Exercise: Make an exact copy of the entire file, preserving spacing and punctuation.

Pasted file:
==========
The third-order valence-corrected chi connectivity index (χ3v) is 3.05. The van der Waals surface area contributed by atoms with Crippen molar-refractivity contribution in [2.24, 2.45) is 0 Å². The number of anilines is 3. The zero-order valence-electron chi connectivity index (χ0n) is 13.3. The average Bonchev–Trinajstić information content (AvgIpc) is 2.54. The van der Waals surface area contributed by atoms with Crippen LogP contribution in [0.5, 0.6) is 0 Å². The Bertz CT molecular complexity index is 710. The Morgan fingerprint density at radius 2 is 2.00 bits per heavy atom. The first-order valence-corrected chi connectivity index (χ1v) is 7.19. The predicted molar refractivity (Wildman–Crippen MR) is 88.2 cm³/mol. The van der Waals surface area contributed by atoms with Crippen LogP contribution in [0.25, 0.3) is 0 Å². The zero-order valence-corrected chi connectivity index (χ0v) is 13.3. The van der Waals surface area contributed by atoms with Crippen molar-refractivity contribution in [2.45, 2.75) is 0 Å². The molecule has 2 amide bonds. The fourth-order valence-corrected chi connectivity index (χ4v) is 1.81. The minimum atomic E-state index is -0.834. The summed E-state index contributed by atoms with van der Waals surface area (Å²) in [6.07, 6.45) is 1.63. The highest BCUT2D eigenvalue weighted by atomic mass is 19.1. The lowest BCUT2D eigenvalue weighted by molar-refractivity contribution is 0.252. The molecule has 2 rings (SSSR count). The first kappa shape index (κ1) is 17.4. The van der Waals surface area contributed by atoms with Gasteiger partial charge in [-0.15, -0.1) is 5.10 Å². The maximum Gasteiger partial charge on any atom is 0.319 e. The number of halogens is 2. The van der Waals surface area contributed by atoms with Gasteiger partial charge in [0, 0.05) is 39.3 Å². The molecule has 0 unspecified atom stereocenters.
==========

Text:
The third-order valence-corrected chi connectivity index (χ3v) is 3.05. The van der Waals surface area contributed by atoms with Crippen molar-refractivity contribution in [2.24, 2.45) is 0 Å². The number of anilines is 3. The zero-order valence-electron chi connectivity index (χ0n) is 13.3. The average Bonchev–Trinajstić information content (AvgIpc) is 2.54. The van der Waals surface area contributed by atoms with Crippen LogP contribution in [0.5, 0.6) is 0 Å². The Bertz CT molecular complexity index is 710. The Morgan fingerprint density at radius 2 is 2.00 bits per heavy atom. The first-order valence-corrected chi connectivity index (χ1v) is 7.19. The predicted molar refractivity (Wildman–Crippen MR) is 88.2 cm³/mol. The van der Waals surface area contributed by atoms with Crippen LogP contribution in [0.25, 0.3) is 0 Å². The zero-order valence-corrected chi connectivity index (χ0v) is 13.3. The van der Waals surface area contributed by atoms with Crippen molar-refractivity contribution in [2.45, 2.75) is 0 Å². The molecule has 2 amide bonds. The fourth-order valence-corrected chi connectivity index (χ4v) is 1.81. The minimum atomic E-state index is -0.834. The summed E-state index contributed by atoms with van der Waals surface area (Å²) in [6.07, 6.45) is 1.63. The highest BCUT2D eigenvalue weighted by atomic mass is 19.1. The lowest BCUT2D eigenvalue weighted by molar-refractivity contribution is 0.252. The molecule has 2 rings (SSSR count). The first kappa shape index (κ1) is 17.4. The van der Waals surface area contributed by atoms with Gasteiger partial charge in [-0.15, -0.1) is 5.10 Å². The maximum Gasteiger partial charge on any atom is 0.319 e. The number of halogens is 2. The van der Waals surface area contributed by atoms with Gasteiger partial charge in [0, 0.05) is 39.3 Å². The molecule has 0 unspecified atom stereocenters.